In one plot thread of Kate Ellis’ The Merchant House, we get the chance to know a little more about another unique culture: the travellers’ culture. Travellers don’t always conform to the rest of society. Instead, they have their own ways of doing things, and their own expectations. We learn a little about this life when the body of a young woman is discovered at Little Tradmouth Head, Tradmouth. Detective Sergeant (DS) (later Detective Inspector (DI)) Wesley Peterson and the Tradmouth CID team begin to investigate. After a time, the trail leads to a group of travellers that has set up camp in the area. One of these people is Chris Manners, who may have some information on the victim. With him lives a little boy named Daniel. And that means that Social Services takes an interest. When the Social Services representative, Lynne Wychwood, visits, she has to handle the matter carefully. This is a different community, with its own ways of living, that don’t always conform to what others think ‘should’ happen. Her visit to the travellers doesn’t solve the murder. But it does give some insight into the travellers’ lives. You’re absolutely right, fans of Claire McGowan’s The Lost.
And then there’s the surfer community that we meet in Don Winslow’s novels about Boone Daniels, The Dawn Patrol and The Gentleman’s Hour (there’s also Rogue Ride, a short story featuring Daniels). Boone Daniels is a former San Diego police detective who’s become a PI. In reality, though, he’s a dedicated surfer who’d much rather be on his surfboard than on a case. He and his friends, whom he nicknames the Dawn Patrol, spend as much time surfing as they can, and, as we get to know them (and Daniels), we learn about the surfing community. It’s a unique group of people who, quite deliberately, don’t conform to the larger society. And they like it that way. In fact, in The Dawn Patrol, Daniels comments on how much he resents the Beach Boys for calling a lot of attention to surfers and the surfing community:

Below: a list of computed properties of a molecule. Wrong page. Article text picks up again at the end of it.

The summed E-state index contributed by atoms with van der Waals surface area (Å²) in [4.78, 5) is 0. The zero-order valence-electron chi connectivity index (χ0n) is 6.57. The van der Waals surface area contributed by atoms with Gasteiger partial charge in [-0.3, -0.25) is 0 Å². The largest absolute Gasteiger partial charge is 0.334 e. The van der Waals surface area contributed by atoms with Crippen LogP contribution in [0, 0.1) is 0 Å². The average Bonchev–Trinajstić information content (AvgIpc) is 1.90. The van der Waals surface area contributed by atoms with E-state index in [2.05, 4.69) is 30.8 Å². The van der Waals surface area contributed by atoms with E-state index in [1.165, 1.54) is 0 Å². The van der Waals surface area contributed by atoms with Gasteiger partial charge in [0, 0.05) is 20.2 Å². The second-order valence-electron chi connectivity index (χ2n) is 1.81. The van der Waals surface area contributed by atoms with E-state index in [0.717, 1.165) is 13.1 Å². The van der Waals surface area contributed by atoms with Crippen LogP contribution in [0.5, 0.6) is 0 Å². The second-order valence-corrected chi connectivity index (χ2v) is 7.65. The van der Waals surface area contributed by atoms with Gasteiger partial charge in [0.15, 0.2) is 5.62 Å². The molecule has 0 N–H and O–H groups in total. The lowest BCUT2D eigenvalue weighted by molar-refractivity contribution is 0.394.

‘So many people moved to the SoCal coast, it’s surprising it didn’t just tilt into the ocean. Well, it sort of did; the developers threw up quick-and-dirty condo complexes on the bluffs above the ocean, and now they’re sliding into the sea like toboggans.
In a lot of ways, Daniels and his friends would far rather have been left outside of ‘regular’ society.
Not every community conforms to what ‘the rest of us’ might expect. On the one hand, that can make such groups seem unusual at best. On the other, it adds to their distinctiveness, and can make this sort of group an interesting context for a novel.
*NOTE: The title of this post is a line from the Waffle Stompers’ Garage Ska.